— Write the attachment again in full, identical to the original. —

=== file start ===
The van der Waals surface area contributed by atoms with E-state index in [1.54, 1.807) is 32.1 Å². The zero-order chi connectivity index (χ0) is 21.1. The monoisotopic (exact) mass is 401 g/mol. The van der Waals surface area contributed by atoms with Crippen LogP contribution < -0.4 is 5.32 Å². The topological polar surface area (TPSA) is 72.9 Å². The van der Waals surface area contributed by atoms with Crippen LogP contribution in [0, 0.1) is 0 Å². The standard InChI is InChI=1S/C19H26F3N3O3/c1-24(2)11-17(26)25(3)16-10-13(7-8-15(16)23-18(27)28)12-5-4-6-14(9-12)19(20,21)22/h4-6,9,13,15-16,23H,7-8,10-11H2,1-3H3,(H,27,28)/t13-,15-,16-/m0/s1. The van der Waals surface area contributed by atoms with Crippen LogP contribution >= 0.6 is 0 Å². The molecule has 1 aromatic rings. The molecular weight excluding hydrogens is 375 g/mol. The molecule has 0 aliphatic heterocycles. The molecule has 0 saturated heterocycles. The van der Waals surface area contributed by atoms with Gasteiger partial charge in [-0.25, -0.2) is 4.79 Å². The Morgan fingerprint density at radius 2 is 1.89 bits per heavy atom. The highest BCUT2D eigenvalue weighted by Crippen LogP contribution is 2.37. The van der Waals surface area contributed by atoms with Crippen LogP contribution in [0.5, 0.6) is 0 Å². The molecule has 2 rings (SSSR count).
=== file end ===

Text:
The van der Waals surface area contributed by atoms with E-state index in [1.54, 1.807) is 32.1 Å². The zero-order chi connectivity index (χ0) is 21.1. The monoisotopic (exact) mass is 401 g/mol. The van der Waals surface area contributed by atoms with Crippen LogP contribution < -0.4 is 5.32 Å². The topological polar surface area (TPSA) is 72.9 Å². The van der Waals surface area contributed by atoms with Crippen LogP contribution in [0, 0.1) is 0 Å². The standard InChI is InChI=1S/C19H26F3N3O3/c1-24(2)11-17(26)25(3)16-10-13(7-8-15(16)23-18(27)28)12-5-4-6-14(9-12)19(20,21)22/h4-6,9,13,15-16,23H,7-8,10-11H2,1-3H3,(H,27,28)/t13-,15-,16-/m0/s1. The van der Waals surface area contributed by atoms with Crippen LogP contribution >= 0.6 is 0 Å². The molecule has 1 aromatic rings. The molecular weight excluding hydrogens is 375 g/mol. The molecule has 0 aliphatic heterocycles. The molecule has 0 saturated heterocycles. The van der Waals surface area contributed by atoms with Gasteiger partial charge in [-0.25, -0.2) is 4.79 Å². The Morgan fingerprint density at radius 2 is 1.89 bits per heavy atom. The highest BCUT2D eigenvalue weighted by Crippen LogP contribution is 2.37. The van der Waals surface area contributed by atoms with Crippen LogP contribution in [0.5, 0.6) is 0 Å². The molecule has 2 rings (SSSR count).